A NEW MARKETING MODEL FOR JAZZ: “95 Musicians for Charlie Parker’s 95th Birthday”

At the end of this post is the latest PR News Release developed by Don Pfannenstiel that culminates our 2015 city-wide Charlie Parker Celebration in Kansas City.  A Google search will provide a snapshot of the significant coverage this collaborative event has received again in only our second year.  

This positively validates my theories and protestations for implementation of a new promotions model for jazz music in general: CROSS-COLLABORATION.

3 KEYS TO SUCCESSFUL COLLABORATION

Most jazz entities seem to take the inherent competitiveness of being in business out of context when it comes to promoting jazz at the local level.  The “Kansas City Model” used to promote, what is in essence a substantial Jazz Festival, does not employ that typical approach, and thus is most successful in producing desired results arts businesses and other cultural entities wish to achieve.

  1. Build it coherently and they will come.  The “Kansas City Model” used a catalyst organization made up of people whose interest was simply to bring as many of the stakeholders in the jazz community of our region together. And, each stakeholder entity was deliberately included on a significant level of participation. Most all stakeholder voices were generally heard during the planning and execution phases of the project.
  2. We is better than: ME, ME and more ME. The “Kansas City Model” also proved that most local jazz scenes are large enough to provide equal promotion to all venues and entities with a resultant tangible benefit to all of the stakeholders of the jazz community – directly participating or not. The fact is that there are enough patrons in the market to support all of the jazz that is happening simultaneously, without much detriment to any. In fact, the promotion of “JAZZ” in general helps everyone in our industry.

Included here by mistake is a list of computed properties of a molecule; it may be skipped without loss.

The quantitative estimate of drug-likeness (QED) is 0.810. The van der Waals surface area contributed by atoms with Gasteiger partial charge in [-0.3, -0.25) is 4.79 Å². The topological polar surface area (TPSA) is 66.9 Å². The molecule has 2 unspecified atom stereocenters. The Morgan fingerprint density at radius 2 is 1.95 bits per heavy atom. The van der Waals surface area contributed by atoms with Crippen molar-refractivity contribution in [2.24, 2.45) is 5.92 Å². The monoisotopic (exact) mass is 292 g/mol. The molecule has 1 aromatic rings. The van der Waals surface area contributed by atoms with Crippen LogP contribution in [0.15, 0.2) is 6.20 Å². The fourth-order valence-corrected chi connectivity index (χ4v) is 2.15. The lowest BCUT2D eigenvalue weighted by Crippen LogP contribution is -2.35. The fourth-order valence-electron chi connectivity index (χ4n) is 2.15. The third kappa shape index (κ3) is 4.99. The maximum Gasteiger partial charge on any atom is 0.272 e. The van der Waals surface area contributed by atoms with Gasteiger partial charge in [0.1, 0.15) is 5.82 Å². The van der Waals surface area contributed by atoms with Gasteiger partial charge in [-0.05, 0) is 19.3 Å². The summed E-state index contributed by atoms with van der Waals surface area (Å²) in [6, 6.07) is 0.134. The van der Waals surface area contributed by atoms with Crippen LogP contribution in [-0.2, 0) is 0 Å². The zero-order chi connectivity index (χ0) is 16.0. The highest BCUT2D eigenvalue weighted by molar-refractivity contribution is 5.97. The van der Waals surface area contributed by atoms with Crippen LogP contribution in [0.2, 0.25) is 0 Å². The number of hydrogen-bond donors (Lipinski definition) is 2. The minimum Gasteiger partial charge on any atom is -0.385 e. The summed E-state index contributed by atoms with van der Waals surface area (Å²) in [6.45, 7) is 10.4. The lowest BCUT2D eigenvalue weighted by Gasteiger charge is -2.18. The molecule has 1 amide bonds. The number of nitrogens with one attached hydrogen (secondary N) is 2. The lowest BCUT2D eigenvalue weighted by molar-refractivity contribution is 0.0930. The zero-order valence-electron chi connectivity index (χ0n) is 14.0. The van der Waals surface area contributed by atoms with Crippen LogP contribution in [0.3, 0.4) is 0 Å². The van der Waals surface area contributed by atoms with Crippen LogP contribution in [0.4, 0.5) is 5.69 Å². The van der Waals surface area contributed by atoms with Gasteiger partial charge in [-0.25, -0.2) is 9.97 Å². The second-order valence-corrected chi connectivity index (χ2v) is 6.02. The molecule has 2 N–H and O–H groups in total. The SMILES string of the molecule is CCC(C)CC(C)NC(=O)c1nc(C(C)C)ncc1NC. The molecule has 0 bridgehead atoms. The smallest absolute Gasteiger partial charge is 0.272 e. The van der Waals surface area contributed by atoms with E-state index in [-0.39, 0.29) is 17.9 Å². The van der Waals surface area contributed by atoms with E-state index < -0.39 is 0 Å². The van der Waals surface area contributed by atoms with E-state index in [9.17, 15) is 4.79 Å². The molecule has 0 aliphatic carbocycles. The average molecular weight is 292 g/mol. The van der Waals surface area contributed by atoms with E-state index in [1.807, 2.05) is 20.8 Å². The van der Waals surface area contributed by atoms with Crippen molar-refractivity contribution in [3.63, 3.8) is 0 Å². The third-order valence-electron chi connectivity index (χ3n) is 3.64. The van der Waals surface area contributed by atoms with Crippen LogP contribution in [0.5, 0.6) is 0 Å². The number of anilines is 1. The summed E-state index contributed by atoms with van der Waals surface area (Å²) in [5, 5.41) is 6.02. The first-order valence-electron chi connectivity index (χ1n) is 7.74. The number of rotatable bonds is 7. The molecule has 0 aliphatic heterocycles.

3. Coalition Building is essential. The “Kansas City Model” also proves the scarcity mentality that is so seemingly prevalent in the modern jazz industry is just a plain bogus attitude to deploy.  There are indeed an infinite number of pies and not merely just so many pieces in only one pie …

PR: “95 Musicians for Charlie Parker’s 95th Birthday”

The gravesite salute/tribute is a growing event of the 10-day Charlie Parker Celebration, which culminates Saturday. This year the plan was to have 95 musicians for the on-site tribute to the legendary Parker. “95” because Aug. 29 would have been his 95th birthday. At last count nearly 70+ musicians had committed to participate at noon Saturday as part of the ceremonies at Lincoln Cemetery in east KCMO (maps below). It will be be a great visual and will include his daughter, Kim Parker, who is planning to provide a tribute of her own. Besides musicians there could be as many as 250 in attendance.

The tribute is expected to last between 45 minutes to an hour. If you plan to cover the event we urge you arrive around 11:15 to 11:30 (entry directions below). The salute will conclude with the Parker tune: “Now’s the Time.”

The event will also be a starting point for Lost Footage Films, a NY production company, which will be producing a documentary about Parker in the coming months.
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Direction for media: Please view the Google Earth map below. Lincoln Cemetery is east of I-435 off Truman Rd. Media should enter from Truman Road onto East 13th Terrace (which is at 8400 E. and just to the south of the cemetery). Take East 13th Terrace and turn left onto the Cemetery Rd which winds up to an oval path. This will be parking available to handicap and media. Earth map: http://tinyurl.com/peq2re5

Mapquest/street map: http://mapq.st/1JytBE2

Please call with any questions.

MEDIA CONTACT: Don Pfannenstiel | Principal – Integrated Marketing & Communications – 913.706-8660

“BIRD LIVES!”

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Christopher L. Burnett | Marketing + Communications

American Jazz Museum (816) 421-6121

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